Proposed rules issued regarding hearings held by administrative appeals judges
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Tuesday, January 21, 2020

Proposed rules issued regarding hearings held by administrative appeals judges

By Payroll and Entitlements Editorial Staff

The SSA proposes to revise its rules to clarify when and how administrative appeals judges (AAJ) on the Appeals Council may hold hearings and issue decisions. The Appeals Council already has the authority to hold hearings and issue decisions under existing statute and regulations, but the SSA has not exercised this authority or explained the circumstances under which it would be appropriate for the Appeals Council to assume responsibility for holding a hearing and issuing a decision. The proposed clarifications will ensure the Appeals Council is not limited in the type of claims for which it may hold hearings.

The SSA expects that the proposed rules will increase its adjudicative capacity when needed, allowing it to adjust more quickly to fluctuating short-term workloads, such as when an influx of cases reaches the hearings level. The rules will also provide the SSA with appropriate flexibility, particularly when budgets may not support additional hiring or unanticipated shifts in disability application rates occur. The agency’s ability to utilize its limited resources more effectively will help the SSA quickly optimize its hearings capacity, which in turn will allow it to continue to issue accurate, timely, high-quality decisions. Comments must be received no later than February 18, 2020.

Authority of Appeals Council. The Appeals Council has authority under the SSA’s current regulations to remove a request for hearing that is pending before an ALJ, and thereby assume responsibility for the case and conduct the hearing. The SSA has not exercised this authority, however, nor explained the circumstances under which it would be appropriate for the Appeals Council to assume responsibility for holding a hearing and issuing a decision. Each AAJ possesses the same skills and experience as the skills and experience of the agency’s ALJs. The SSA will not implement these proposed changes in a way that could undermine the independence and integrity of the existing administrative review process. In addition, the SSA takes seriously its responsibility to ensure that claimants receive accurate decisions from impartial decisionmakers, which are arrived at through a fair process that provides each claimant with the full measure of due process protections. Since the beginning of the Social Security administrative review process in 1940, the SSA has held an unwavering commitment to a full and fair hearings process. These proposed rules would not alter the fundamental fairness of the longstanding hearings process. Under these proposed rules, AAJs will continue to possess the same responsibility and independence they have always had to make fair and accurate decisions, free from agency interference.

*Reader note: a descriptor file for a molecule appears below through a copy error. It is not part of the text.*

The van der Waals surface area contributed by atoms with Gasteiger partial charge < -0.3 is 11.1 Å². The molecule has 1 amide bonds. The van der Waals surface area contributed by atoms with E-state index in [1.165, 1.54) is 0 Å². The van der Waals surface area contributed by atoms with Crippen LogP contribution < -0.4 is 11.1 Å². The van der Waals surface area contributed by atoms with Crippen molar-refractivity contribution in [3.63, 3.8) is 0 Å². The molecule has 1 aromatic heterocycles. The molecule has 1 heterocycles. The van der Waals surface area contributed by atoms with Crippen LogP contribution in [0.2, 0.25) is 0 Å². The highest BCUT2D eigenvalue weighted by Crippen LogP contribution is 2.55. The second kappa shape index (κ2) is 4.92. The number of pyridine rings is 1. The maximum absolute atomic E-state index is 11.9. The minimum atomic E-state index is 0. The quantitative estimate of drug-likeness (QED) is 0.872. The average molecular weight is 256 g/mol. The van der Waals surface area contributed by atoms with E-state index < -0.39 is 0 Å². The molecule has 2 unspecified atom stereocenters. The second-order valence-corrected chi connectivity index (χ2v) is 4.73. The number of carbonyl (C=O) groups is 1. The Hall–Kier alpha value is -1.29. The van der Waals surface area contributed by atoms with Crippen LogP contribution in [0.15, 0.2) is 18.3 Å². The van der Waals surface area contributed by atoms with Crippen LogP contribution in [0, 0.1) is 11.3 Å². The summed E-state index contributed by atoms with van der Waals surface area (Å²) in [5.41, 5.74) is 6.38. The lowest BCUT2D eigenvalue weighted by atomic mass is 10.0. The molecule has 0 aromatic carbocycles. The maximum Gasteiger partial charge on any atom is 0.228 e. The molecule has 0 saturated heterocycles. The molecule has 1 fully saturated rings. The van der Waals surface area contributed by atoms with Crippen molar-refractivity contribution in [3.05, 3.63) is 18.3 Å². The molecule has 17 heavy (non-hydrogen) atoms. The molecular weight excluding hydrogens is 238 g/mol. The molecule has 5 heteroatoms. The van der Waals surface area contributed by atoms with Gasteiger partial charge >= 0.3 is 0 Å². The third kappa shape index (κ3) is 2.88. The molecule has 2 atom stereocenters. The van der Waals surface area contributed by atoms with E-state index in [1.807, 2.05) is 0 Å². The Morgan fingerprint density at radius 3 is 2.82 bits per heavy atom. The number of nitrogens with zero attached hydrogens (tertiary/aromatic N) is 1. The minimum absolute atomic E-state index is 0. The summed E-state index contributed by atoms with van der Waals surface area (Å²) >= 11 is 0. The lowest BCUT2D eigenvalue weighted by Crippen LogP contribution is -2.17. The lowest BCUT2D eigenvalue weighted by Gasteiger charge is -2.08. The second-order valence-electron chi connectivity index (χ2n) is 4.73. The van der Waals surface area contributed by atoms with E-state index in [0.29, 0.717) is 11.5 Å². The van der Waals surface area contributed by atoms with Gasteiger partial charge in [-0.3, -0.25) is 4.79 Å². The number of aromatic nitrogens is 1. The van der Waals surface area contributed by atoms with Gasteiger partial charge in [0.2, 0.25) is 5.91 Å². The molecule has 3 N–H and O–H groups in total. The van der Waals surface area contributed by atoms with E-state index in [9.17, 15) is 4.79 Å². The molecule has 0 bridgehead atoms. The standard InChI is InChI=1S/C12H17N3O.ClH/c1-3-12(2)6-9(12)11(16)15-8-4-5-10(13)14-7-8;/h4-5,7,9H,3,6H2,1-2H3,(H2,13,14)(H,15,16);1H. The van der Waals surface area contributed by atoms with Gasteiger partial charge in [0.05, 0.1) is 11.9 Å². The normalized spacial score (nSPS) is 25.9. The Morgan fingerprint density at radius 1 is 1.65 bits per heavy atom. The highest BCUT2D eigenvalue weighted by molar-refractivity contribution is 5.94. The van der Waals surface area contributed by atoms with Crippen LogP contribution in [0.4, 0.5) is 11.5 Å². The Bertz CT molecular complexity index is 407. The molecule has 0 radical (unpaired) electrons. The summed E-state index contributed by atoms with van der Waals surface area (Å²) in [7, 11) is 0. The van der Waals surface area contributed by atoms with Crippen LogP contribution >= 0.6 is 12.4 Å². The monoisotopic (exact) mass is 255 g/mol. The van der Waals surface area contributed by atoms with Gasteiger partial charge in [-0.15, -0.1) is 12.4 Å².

ALJ v. AAJ decisions comparison. The SSA proposes to clarify that an AAJ from its Appeals Council may hold a hearing and issue a decision on any case pending at the hearings level under Titles II, VIII, or XVI of the Act. Just as ALJs have the authority to hold hearings on a variety of disability and nondisability claims, the agency would not limit the kinds of claims that AAJs could hear. AAJs would be required to follow the same rules as ALJs, and the hearings they hold would apply the same due process protections as hearings held by the SSA’s ALJs. The rules that govern ALJ hearings that AAJs would be required to follow include, but are not limited to, those governing the submission of evidence, the representation of claimants, and the use of video teleconferencing. Claimants would be entitled to request Appeals Council review of any decision with which they are dissatisfied and to seek judicial review of final decisions. In addition, when the Appeals Council removes a case from the hearings level and schedules a hearing, it would mail a notice of hearing at least 75 days before the date of the hearing, just as hearing offices do under the current rules. Further, parties would have the ability to request Appeals Council review of decisions or dismissals issued by AAJs.

To ensure impartiality, the SSA further proposes to preclude an AAJ who conducted a hearing or issued the decision in a case, or dismissed a hearing request, from participating in any action associated with a request for Appeals Council review in that case. If the Appeals Council denies a request for review of a decision, parties would have the ability to seek judicial review in federal district court pursuant to section 205(g) of the Social Security Act. The SSA expects that these revisions will provide it with much-needed flexibility to respond to and mitigate the impact of surges in hearing requests.

For additional information. For further information, contact Nancy Chung, Office of Appellate Operations, Social Security Administration, 5107 Leesburg Pike, Falls Church, VA 22041, (703) 605-7100. See 84 Fed. Reg. 700800, December 20, 2019.

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